|History and Biodata
2. Previous Functions:
Journalist, covering war in Afghanistan (1982-1993) and the former Soviet Central Asia (1993-2000)
Executive broadcast positions at Voice of America in Washington, D.C. (1982-2003)
Minister of Interior (2003-2005)
Professor at the Near East South Asia Center for Strategic Studies (NESA) at the National Defense University in Washington D.C.
Ambassador to Germany Berlin (20170105-20180908 sacked)
Ali Ahmad Jalali, son of Gholam Jaylani Jalali was born 1941 (other sorces say 1940 in Kabul) in the city of Ghazni, south of Kabul, and spent 20 years in the Afghan military (1961-1981). He rose to the rank of colonel before the Soviet invasion sent him underground. Jalali, an ethnic Pashtun, received a masters degree in Military Science in Kabul in 1966.
After the communist invasion, he fled to Peshawar, Pakistan, where he was recruited by the Voice of America to broadcast news in Dari and Pashto, the languages of Afghanistan's Tajiks and Pashtun. After moving to the United States in 1983, Jalali spent the next two decades as a journalist and commentator for VOA. Director of Afghan radio operations for the Voice of America, Radio Free Europe He also moonlighted as a military historian and co-wrote a widely praised book on guerrilla warfare in Afghanistan, The Other Side of the Mountain, published in 1998.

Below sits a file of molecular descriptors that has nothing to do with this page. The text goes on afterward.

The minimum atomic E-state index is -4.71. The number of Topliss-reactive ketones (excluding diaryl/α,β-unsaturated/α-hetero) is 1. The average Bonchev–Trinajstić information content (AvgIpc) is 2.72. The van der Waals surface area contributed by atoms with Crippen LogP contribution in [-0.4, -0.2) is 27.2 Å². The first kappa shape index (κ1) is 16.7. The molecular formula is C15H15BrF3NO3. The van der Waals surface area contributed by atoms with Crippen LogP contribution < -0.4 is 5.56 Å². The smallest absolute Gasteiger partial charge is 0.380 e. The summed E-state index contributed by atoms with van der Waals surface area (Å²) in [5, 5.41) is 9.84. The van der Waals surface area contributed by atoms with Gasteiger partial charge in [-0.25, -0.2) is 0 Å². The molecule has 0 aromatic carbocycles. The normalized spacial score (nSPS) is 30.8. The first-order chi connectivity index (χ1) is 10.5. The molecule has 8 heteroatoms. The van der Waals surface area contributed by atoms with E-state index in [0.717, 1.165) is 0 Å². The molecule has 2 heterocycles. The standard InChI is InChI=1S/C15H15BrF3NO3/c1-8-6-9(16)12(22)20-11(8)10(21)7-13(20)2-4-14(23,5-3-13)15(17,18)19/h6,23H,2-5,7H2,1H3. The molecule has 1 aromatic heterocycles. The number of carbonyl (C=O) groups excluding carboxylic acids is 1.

Karzai first offered him the job of interior minister, which pays $110 a month, during the June 2002 emergency Loya Jirga, or tribal council, that created the current government. But Jalali, who earned $100,000 working as an American civil servant, hesitated. He has deep roots in the United States. His wife continues to work as a preschool teacher in Howard County, and their son is a vice president in a Washington-area engineering firm and their daughter a graduate student in political science at the University of California at Berkeley. And the interior minister's job is risky. In the past two years, two government ministers have been murdered.
Jalali eventually agreed to Karzai's request. It was only after Jalali returned to Kabul that he grasped the size of the challenge. He became a U.S. citizen in 1987 and apart from the years he served in Karzai's government, has lived in the U.S. where he is a professor at the National Defense University, Washington.
Jalali is married to Homaira Jalali and the couple have a son, Engineer Wais Jalali, and a daughter, Dr. Bahar Jalali.
He speaks Dari, Pashtu and English